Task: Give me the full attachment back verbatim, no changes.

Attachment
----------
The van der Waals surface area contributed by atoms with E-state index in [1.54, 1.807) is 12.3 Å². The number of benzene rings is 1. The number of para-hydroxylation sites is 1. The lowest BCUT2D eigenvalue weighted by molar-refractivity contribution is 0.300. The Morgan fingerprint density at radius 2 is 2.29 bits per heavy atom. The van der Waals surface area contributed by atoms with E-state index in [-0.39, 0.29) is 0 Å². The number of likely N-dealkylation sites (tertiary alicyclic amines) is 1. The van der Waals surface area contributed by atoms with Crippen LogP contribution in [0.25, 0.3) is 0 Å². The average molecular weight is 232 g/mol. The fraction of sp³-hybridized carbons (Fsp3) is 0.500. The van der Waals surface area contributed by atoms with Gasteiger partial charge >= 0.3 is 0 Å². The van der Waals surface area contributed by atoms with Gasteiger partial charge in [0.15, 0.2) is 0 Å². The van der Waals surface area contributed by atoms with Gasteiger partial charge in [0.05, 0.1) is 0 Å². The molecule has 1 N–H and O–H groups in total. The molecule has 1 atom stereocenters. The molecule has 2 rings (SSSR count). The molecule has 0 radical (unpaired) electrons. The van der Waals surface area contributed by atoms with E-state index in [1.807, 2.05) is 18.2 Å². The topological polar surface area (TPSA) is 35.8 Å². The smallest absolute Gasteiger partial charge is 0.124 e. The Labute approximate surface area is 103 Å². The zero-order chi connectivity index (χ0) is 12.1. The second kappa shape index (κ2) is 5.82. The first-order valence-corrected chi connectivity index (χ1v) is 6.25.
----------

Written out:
The van der Waals surface area contributed by atoms with E-state index in [1.54, 1.807) is 12.3 Å². The number of benzene rings is 1. The number of para-hydroxylation sites is 1. The lowest BCUT2D eigenvalue weighted by molar-refractivity contribution is 0.300. The Morgan fingerprint density at radius 2 is 2.29 bits per heavy atom. The van der Waals surface area contributed by atoms with E-state index in [-0.39, 0.29) is 0 Å². The number of likely N-dealkylation sites (tertiary alicyclic amines) is 1. The van der Waals surface area contributed by atoms with Crippen LogP contribution in [0.25, 0.3) is 0 Å². The average molecular weight is 232 g/mol. The fraction of sp³-hybridized carbons (Fsp3) is 0.500. The van der Waals surface area contributed by atoms with Gasteiger partial charge >= 0.3 is 0 Å². The van der Waals surface area contributed by atoms with Gasteiger partial charge in [0.15, 0.2) is 0 Å². The van der Waals surface area contributed by atoms with Gasteiger partial charge in [0.05, 0.1) is 0 Å². The molecule has 1 N–H and O–H groups in total. The molecule has 1 atom stereocenters. The molecule has 2 rings (SSSR count). The molecule has 0 radical (unpaired) electrons. The van der Waals surface area contributed by atoms with E-state index in [1.807, 2.05) is 18.2 Å². The topological polar surface area (TPSA) is 35.8 Å². The smallest absolute Gasteiger partial charge is 0.124 e. The Labute approximate surface area is 103 Å². The zero-order chi connectivity index (χ0) is 12.1. The second kappa shape index (κ2) is 5.82. The first-order valence-corrected chi connectivity index (χ1v) is 6.25.